it was bedtime, Narada noted carefully the place where Devala lay and the
position of the door, and then lay down. But when Devala lay down, instead
of lying down in his proper place, he lay down directly across the
doorway. The result was that when Narada went out at night, he trod on
Devala's matted locks.
Thereupon Devala cried out, "Who is treading
on my locks?" Narada replied, "Teacher, it is I." "False
ascetic," said Devala, "You come from the forest and tread on my
locks." "Teacher, I did not know that you were lying here; please
pardon me." Narada then went out, leaving Devala weeping as if his heart
would break. Devala thought to himself, "I will not let him tread on me
when he comes in also." So he turned around and lay down, placing his head
where his feet had been before.
When Narada came in, he thought to
himself, "The first time I injured the teacher, this time I will go in past
his feet." The result was that, when Narada entered, he trod on Devala's
neck. Thereupon Devala cried out, "Who is that?" Narada replied,
it is I teacher." "False ascetic," said Devala, "The first
time you trod on my locks. This time you tread on my neck. I will
curse you." "Teacher, I am not to blame. I did not know that you
were lying in this position. When I came in I thought to myself, "The
first time I injured the teacher, this time I will go in past his feet.' Please
pardon me." "False ascetic, I will curse you. "Do not so,
teacher." But Devala paying no attention to what Narada said, cursed him
all the same, saying, "May your head split into seven pieces at
Now Narada, perceiving that the curse
would fall back on his brother-ascetic, he felt compassion for him, and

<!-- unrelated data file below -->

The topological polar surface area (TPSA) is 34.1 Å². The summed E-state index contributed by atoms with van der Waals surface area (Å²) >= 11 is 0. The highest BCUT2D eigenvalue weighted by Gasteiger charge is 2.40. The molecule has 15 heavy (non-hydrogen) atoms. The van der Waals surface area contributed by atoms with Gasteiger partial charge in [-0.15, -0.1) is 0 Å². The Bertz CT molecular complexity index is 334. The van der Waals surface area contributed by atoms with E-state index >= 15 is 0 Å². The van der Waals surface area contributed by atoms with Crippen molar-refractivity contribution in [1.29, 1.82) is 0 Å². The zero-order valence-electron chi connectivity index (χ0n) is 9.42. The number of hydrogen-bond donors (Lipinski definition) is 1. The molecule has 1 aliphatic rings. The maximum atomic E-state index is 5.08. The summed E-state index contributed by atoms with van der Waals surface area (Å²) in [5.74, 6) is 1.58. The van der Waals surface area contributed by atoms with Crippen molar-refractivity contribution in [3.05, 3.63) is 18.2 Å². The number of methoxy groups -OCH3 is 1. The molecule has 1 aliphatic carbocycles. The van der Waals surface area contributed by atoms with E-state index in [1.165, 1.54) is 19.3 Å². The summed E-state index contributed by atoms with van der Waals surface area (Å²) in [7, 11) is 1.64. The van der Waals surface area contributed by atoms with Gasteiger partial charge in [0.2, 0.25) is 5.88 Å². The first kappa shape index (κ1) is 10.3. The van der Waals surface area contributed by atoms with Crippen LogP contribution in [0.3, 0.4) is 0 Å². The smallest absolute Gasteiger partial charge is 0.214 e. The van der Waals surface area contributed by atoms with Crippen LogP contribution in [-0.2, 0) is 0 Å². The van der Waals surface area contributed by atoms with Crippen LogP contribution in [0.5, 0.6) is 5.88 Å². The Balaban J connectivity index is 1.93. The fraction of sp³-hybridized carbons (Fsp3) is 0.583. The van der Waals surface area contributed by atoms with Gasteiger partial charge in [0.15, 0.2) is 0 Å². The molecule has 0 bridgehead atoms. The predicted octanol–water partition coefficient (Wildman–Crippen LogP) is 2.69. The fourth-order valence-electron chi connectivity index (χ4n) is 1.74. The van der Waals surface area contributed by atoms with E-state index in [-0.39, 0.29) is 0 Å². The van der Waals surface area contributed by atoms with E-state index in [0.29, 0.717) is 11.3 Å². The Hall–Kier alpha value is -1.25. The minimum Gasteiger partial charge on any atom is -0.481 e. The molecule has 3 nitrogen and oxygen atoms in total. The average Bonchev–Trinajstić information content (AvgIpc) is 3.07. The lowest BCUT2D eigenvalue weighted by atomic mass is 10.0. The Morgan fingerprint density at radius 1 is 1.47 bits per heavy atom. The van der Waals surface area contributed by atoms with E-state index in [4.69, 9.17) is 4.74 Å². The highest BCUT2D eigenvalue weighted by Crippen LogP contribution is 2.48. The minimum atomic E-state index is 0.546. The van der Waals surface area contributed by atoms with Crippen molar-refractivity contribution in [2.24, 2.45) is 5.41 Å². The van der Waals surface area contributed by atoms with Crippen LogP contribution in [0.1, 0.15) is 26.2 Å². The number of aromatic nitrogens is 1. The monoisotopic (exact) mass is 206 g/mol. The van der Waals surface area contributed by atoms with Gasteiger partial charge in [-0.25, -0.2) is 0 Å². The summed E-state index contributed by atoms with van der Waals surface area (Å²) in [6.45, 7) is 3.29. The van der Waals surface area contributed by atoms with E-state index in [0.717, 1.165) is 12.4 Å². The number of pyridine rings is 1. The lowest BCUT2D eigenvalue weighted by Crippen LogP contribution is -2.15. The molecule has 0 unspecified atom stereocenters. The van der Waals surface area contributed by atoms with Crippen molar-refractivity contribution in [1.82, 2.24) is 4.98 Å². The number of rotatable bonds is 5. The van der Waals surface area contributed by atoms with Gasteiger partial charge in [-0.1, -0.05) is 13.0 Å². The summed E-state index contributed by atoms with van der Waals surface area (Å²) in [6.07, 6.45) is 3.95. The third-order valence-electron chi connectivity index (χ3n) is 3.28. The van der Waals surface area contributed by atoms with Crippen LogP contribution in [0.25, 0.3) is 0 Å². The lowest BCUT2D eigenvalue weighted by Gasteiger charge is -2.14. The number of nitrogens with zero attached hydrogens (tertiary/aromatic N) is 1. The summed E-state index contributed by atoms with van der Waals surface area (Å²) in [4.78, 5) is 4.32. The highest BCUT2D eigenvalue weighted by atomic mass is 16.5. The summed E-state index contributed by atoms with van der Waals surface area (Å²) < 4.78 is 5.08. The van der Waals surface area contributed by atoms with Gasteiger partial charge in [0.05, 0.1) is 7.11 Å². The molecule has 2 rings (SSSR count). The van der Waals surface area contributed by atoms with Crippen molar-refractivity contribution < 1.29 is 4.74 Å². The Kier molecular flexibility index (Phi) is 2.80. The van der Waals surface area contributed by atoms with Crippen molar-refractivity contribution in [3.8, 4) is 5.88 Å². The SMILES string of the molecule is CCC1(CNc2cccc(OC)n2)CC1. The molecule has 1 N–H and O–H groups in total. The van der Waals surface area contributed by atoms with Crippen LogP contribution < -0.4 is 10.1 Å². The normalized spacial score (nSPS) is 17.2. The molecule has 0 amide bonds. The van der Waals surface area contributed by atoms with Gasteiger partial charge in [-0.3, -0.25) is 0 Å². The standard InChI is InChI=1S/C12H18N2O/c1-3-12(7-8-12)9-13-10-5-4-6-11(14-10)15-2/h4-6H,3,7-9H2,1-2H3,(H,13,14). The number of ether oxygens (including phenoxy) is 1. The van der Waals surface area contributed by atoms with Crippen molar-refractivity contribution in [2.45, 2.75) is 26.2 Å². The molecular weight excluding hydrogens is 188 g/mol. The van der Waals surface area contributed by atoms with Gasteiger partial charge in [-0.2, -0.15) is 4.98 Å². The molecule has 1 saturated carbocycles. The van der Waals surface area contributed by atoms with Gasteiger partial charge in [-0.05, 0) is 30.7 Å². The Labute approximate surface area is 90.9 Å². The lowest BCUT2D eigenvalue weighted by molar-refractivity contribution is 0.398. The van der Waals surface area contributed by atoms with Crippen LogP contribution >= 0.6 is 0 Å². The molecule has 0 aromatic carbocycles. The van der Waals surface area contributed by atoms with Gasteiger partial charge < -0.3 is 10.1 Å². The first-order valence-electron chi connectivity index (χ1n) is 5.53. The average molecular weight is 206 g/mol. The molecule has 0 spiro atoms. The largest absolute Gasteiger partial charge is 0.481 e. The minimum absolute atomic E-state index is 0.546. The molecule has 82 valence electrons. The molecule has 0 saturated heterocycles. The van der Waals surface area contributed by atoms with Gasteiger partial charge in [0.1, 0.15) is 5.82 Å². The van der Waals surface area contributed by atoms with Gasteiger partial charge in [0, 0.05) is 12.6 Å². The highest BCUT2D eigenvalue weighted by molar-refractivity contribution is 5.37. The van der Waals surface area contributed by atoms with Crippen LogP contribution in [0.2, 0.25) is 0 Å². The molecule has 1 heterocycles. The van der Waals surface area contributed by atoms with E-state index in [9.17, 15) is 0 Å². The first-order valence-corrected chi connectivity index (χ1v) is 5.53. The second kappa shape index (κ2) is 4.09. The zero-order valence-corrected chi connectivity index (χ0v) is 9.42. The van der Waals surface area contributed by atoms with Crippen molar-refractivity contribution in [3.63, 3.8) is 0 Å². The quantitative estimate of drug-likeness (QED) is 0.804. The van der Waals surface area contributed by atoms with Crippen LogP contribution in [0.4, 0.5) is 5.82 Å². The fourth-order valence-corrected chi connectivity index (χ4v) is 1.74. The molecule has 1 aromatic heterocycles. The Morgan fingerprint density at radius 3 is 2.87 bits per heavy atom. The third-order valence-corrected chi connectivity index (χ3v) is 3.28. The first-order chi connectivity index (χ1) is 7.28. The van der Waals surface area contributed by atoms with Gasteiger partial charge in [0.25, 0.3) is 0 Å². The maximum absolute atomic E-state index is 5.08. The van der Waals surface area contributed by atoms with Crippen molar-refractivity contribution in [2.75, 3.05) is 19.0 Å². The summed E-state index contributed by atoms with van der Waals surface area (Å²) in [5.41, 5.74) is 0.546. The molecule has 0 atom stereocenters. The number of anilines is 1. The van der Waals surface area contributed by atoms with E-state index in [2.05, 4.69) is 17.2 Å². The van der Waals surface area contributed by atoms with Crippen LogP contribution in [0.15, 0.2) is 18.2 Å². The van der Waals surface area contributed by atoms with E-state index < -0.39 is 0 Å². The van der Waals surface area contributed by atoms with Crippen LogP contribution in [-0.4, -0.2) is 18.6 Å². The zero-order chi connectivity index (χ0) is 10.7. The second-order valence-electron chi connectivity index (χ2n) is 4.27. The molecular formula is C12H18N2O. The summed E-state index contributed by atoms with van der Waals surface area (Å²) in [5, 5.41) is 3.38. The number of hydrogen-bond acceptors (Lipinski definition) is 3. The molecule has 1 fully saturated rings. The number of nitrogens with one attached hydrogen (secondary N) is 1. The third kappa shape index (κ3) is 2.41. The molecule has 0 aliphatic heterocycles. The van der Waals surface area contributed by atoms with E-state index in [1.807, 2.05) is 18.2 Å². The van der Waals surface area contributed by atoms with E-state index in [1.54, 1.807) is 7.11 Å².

therefore put forth the power of his meditation and prevented the
sunrise. When the sun did not rise, the king had
intervene and ask Devala to apologise. Devala refused. Then said Narada to
Devala, "teacher, I will put forth my power of meditation and make the sun
to rise. At the moment of sunrise please keep a lump of clay on your head
and submerge in water and rise in different places as you go your way." As
soon as the sun's rays touched the lump of clay on his head, it divided into
seven pieces. Thereupon Devala ducked in water, and came up in a
different place, and ran away.
When the Buddha had
given his instruction, he said, "monks, at that time the king was Ananda,
Devala was Tissa, ans Narada was myself, when at that time he was
The Buddha advised them not to keep thought of enmity, for this
could be only appeased by thought of friendliness.
* * * *
mam- me; akkocchi - (he) insulted;
mam - me avadhi - (he) assaulted;
mam- me; ajini: (he) defeated;
ahasi: (he) robbed;
me: my (belongings);
ye: those who;
tam: such thoughts;
does not constantly return to;
tesam - their;
veram - enmity;
sammati - ceases.
in human society, people often quarrel with one another. When such
conflicts occur, people often keep thinking about the wrongs done to them by
others. When that happens, their anger tends to grow. But in those
who forgive and forget the wrongs done to them, anger quickly vanishes.
They are then at peace.